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Review Article |

Effects of Marijuana Smoking on Pulmonary Function and Respiratory Complications:  A Systematic Review FREE

Jeanette M. Tetrault, MD; Kristina Crothers, MD; Brent A. Moore, PhD; Reena Mehra, MD, MS; John Concato, MD, MS, MPH; David A. Fiellin, MD
[+] Author Affiliations

Author Affiliations: Clinical Epidemiology Research Center, Department of Veterans Affairs Connecticut Healthcare System, West Haven Veterans Affairs Medical Center, West Haven, Conn (Drs Tetrault and Concato); Departments of Medicine (Drs Tetrault, Crothers, Concato, and Fiellin) and Psychiatry (Dr Moore), Yale University School of Medicine, New Haven, Conn; and Department of Medicine, Case Western University School of Medicine, Cleveland, Ohio (Dr Mehra).


Arch Intern Med. 2007;167(3):221-228. doi:10.1001/archinte.167.3.221.
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Published online

Background  The relationship between marijuana smoking and pulmonary function or respiratory complications is poorly understood; therefore, we conducted a systematic review of the impact of marijuana smoking on pulmonary function and respiratory complications.

Methods  Studies that evaluated the effect of marijuana smoking on pulmonary function and respiratory complications were selected from the MEDLINE, PsychINFO, and EMBASE databases according to predefined criteria from January 1, 1966, to October 28, 2005. Two independent reviewers extracted data and evaluated study quality based on established criteria. Study results were critically appraised for clinical applicability and research methods.

Results  Thirty-four publications met selection criteria. Reports were classified as challenge studies if they examined the association between short-term marijuana use and airway response; other reports were classified as studies of long-term marijuana smoking and pulmonary function or respiratory complications. Eleven of 12 challenge studies found an association between short-term marijuana administration and bronchodilation (eg, increases of 0.15-0.25 L in forced expiratory volume in 1 second). No consistent association was found between long-term marijuana smoking and airflow obstruction measures. All 14 studies that assessed long-term marijuana smoking and respiratory complications noted an association with increased respiratory symptoms, including cough, phlegm, and wheeze (eg, odds ratio, 2.00; 95% confidence interval, 1.32-3.01, for the association between marijuana smoking and cough). Studies were variable in their overall quality (eg, controlling for confounders, including tobacco smoking).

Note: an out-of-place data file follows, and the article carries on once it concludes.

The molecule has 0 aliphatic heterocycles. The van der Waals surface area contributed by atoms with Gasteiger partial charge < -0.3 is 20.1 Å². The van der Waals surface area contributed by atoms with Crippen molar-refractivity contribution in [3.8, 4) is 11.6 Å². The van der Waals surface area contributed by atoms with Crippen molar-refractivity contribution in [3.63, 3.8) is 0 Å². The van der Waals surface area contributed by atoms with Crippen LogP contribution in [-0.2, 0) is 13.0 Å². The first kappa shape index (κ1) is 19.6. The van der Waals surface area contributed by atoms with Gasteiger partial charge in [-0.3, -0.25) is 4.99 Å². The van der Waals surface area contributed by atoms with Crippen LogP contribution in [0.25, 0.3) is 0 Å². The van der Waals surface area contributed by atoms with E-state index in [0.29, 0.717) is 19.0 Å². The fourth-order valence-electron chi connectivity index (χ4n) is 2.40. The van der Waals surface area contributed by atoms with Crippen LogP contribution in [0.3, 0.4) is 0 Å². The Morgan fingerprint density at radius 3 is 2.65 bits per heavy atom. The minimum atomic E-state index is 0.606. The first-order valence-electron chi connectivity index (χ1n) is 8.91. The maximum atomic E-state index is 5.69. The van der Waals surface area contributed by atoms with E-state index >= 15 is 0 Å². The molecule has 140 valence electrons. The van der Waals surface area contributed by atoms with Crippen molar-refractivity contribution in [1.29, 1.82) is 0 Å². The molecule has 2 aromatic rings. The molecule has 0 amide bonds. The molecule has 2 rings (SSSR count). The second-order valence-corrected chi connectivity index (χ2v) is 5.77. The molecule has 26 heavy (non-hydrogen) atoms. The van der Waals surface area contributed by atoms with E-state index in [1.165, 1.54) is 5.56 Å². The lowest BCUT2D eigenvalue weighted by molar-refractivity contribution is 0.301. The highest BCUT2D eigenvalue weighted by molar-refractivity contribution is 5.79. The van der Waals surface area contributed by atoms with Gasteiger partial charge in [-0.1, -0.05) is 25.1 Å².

Conclusions  Short-term exposure to marijuana is associated with bronchodilation. Physiologic data were inconclusive regarding an association between long-term marijuana smoking and airflow obstruction measures. Long-term marijuana smoking is associated with increased respiratory symptoms suggestive of obstructive lung disease.

Figures in this Article

Marijuana remains the most commonly used illicit drug in the United States, with 14.6 million people 12 years and older reporting current use.1 The prevalence of marijuana abuse and dependence continues to increase and occurs in 18% of past-year marijuana users.2 Given the persistently high prevalence of marijuana use, abuse, and dependence in the community, it is important to understand the potential adverse health outcomes that result from both short-term and long-term marijuana smoking.